CBD and CBG are both phytocannabinoids obtained from cannabis-related plants. These cannabinoids are anti-psychotic; hence they are under research for potential therapeutic use in treating various illnesses. CBD is produced from a mature hemp plant, whereas CBG is obtained from young hemp plants as they contain high amounts of CBG. It is strongly recommended that one consults a professional consultant before using either of these products.


    Mechoulam, R., Peters, M., Murillo‐Rodriguez, E., & Hanuš, L. O. (2007). Cannabidiol–Recent Advances. Chemistry & Biodiversity, 4(8), 1678-1692.

    Borrelli, F., Fasolino, I., Romano, B., Capasso, R., Maiello, F., Coppola, D., ... & Izzo, A. A. (2013). The Beneficial Effect Of The Non-Psychotropic Plant Cannabinoid Cannabigerol On Experimental Inflammatory Bowel Disease. Biochemical Pharmacology, 85(9), 1306-1316.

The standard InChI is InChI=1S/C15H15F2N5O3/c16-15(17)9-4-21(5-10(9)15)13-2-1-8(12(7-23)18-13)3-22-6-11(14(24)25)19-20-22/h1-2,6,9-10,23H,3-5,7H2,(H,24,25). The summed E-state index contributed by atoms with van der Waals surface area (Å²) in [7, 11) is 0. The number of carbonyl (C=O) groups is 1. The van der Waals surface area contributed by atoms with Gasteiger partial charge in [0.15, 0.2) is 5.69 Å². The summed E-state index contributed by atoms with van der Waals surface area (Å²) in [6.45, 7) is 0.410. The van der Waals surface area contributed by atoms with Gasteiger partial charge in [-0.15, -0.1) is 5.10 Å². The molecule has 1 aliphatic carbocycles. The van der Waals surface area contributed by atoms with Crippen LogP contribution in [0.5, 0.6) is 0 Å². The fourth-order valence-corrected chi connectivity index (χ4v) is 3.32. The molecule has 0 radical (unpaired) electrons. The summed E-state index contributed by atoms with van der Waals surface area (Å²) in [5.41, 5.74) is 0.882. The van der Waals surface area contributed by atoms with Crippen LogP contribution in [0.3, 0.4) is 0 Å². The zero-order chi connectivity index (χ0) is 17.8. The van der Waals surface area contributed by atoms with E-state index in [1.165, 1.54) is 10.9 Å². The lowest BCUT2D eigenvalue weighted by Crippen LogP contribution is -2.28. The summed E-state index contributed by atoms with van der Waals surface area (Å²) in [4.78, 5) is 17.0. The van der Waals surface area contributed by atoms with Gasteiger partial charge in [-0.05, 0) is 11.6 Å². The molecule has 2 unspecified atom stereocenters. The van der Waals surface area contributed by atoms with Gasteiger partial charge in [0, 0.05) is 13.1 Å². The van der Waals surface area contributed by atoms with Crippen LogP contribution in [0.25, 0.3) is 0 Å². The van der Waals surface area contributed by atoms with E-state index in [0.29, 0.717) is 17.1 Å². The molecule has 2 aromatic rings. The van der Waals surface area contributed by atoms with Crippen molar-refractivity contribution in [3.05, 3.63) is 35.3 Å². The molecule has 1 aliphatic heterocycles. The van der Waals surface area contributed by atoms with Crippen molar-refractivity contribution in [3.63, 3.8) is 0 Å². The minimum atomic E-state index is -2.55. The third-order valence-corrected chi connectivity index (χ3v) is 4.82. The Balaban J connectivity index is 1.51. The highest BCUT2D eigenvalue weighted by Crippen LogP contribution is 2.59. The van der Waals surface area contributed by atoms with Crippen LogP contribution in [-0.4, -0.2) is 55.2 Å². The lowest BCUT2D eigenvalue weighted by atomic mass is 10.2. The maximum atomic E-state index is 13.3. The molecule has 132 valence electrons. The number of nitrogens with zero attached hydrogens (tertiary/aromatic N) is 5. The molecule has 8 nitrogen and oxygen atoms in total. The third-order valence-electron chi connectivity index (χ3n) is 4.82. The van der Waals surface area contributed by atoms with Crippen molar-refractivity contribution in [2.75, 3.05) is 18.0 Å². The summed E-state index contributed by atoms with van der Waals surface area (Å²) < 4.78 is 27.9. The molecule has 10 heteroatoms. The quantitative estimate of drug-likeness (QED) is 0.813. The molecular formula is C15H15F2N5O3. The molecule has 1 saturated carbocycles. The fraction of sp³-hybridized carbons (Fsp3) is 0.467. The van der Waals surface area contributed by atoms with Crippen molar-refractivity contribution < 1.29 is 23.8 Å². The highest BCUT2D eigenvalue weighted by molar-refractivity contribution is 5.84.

Kogan, N. M., Lavi, Y., Topping, L. M., Williams, R., Mccann, F. E., Yekhtin, Z., … & Mechoulam, R. (2021). Novel CBG Derivatives Can Reduce Inflammation, Pain, And Obesity. Molecules, 26(18), 5601.

    Burstein, S. (2015). Cannabidiol (CBD) And Its Analogs: A Review Of Their Effects On Inflammation. Bioorganic & Medicinal Chemistry, 23(7), 1377-1385.

    Devinsky, O., Verducci, C., Thiele, E. A., Laux, L. C., Patel, A. D., Filloux, F., … & Friedman, D. (2018). Open-Label Use Of Highly Purified CBD (Epidiolex®) In Patients With CDKL5 Deficiency Disorder And Aicardi, Dup15q, And Doose Syndromes. Epilepsy & Behavior, 86,



    R., Parker, L. A., & Gallily, R. (2002). Cannabidiol: An Overview Of Some Pharmacological Aspects. The Journal Of Clinical Pharmacology, 42(S1), 11S-19S.

    Rock, E. M., Goodwin, J. M., Limebeer, C. L., Breuer, A., Pertwee, R. G., Mechoulam, R.,

    & Parker, L. A. (2011). Interaction Between Non-Psychotropic Cannabinoids In Marihuana: Effect Of Cannabigerol (CBG) On The Anti-Nausea Or Anti-Emetic Effects Of Cannabidiol (CBD) In Rats And Shrews. Psychopharmacology, 215(3), 505-512.